Clinical trials on drug repositioning for COVID-19 treatment.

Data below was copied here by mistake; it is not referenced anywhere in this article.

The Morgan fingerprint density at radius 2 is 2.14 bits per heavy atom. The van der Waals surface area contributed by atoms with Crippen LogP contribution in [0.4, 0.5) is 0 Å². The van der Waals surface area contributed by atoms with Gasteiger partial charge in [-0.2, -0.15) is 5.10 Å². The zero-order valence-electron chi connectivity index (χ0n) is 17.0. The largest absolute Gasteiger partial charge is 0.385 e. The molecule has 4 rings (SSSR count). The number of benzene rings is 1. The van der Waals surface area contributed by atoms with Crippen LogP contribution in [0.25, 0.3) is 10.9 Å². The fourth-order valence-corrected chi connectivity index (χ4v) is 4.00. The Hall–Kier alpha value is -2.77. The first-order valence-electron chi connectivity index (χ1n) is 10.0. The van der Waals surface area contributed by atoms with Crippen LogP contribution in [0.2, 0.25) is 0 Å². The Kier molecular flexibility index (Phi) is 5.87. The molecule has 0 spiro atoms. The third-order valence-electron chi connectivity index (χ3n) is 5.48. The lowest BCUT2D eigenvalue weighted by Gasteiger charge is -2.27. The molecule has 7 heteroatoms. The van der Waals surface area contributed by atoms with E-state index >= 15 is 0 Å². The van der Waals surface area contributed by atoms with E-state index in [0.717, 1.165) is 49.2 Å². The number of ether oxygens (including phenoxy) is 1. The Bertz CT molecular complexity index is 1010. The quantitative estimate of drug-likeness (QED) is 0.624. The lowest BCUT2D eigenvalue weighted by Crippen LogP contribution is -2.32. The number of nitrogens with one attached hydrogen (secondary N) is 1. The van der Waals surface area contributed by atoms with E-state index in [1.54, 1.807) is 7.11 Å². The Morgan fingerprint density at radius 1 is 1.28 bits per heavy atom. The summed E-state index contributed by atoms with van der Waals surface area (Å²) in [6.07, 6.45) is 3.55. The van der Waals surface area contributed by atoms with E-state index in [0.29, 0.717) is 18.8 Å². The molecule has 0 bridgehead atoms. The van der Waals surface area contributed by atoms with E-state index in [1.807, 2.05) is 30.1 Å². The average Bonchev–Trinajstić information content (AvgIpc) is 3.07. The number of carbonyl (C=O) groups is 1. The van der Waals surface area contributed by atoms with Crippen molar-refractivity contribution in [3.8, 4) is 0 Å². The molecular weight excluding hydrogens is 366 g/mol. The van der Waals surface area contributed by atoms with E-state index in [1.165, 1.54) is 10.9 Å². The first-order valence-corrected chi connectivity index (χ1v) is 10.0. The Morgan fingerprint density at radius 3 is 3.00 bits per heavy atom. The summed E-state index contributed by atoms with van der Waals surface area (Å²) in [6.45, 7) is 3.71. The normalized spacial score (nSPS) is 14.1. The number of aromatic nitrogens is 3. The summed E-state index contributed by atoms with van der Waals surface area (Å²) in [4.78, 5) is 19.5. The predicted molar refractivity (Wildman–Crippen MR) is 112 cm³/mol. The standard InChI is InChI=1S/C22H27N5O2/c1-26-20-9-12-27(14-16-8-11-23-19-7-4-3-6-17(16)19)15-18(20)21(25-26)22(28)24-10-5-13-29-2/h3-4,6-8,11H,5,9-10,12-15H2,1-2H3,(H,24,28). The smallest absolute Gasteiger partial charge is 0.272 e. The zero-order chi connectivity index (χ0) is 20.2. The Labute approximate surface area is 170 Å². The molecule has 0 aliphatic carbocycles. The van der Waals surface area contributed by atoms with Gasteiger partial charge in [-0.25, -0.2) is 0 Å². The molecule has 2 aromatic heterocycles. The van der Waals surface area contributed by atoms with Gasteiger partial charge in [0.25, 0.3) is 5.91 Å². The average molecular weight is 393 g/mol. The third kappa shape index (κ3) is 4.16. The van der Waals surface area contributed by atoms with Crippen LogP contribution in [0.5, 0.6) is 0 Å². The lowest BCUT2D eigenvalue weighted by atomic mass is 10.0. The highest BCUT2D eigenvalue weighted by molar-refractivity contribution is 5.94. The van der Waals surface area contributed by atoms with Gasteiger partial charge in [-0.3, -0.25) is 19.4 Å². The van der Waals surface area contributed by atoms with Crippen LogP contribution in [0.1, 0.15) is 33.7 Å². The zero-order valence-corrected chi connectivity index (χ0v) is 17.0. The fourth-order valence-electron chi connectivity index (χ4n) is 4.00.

Clinical trials on drug repositioning for COVID-19 treatment. Rev Panam Salud Publica. 2020;44:e40 Authors: Rosa SGV, Santos WC Abstract The World Health Organization (WHO) was informed on December 2019 about a coronavirus pneumonia outbreak in Wuhan, Hubei province (China). Subsequently, on March 12, 2020, 125,048 cases and 4,614 deaths were reported. Coronavirus is an enveloped RNA virus, from the genus Betacoronavirus, that is distributed in birds, humans, and other mammals. WHO has named the novel coronavirus disease as COVID-19. More than 80 clinical trials have been launched to test coronavirus treatment, including some drug repurposing or repositioning for COVID-19. Hence, we performed a search in March 2020 of the clinicaltrials.gov database. The eligibility criteria for the retrieved studies were: contain a clinicaltrials.gov base identifier number; describe the number of participants and the period for the study; describe the participants' clinical conditions; and utilize interventions with medicines already studied or approved for any other disease in patients infected with the novel coronavirus SARS-CoV-2 (2019-nCoV). It is essential to emphasize that this article only captured trials listed in the clinicaltrials.gov database. We identified 24 clinical trials, involving more than 20 medicines, such as human immunoglobulin, interferons, chloroquine, hydroxychloroquine, arbidol, remdesivir, favipiravir, lopinavir, ritonavir, oseltamivir, methylp...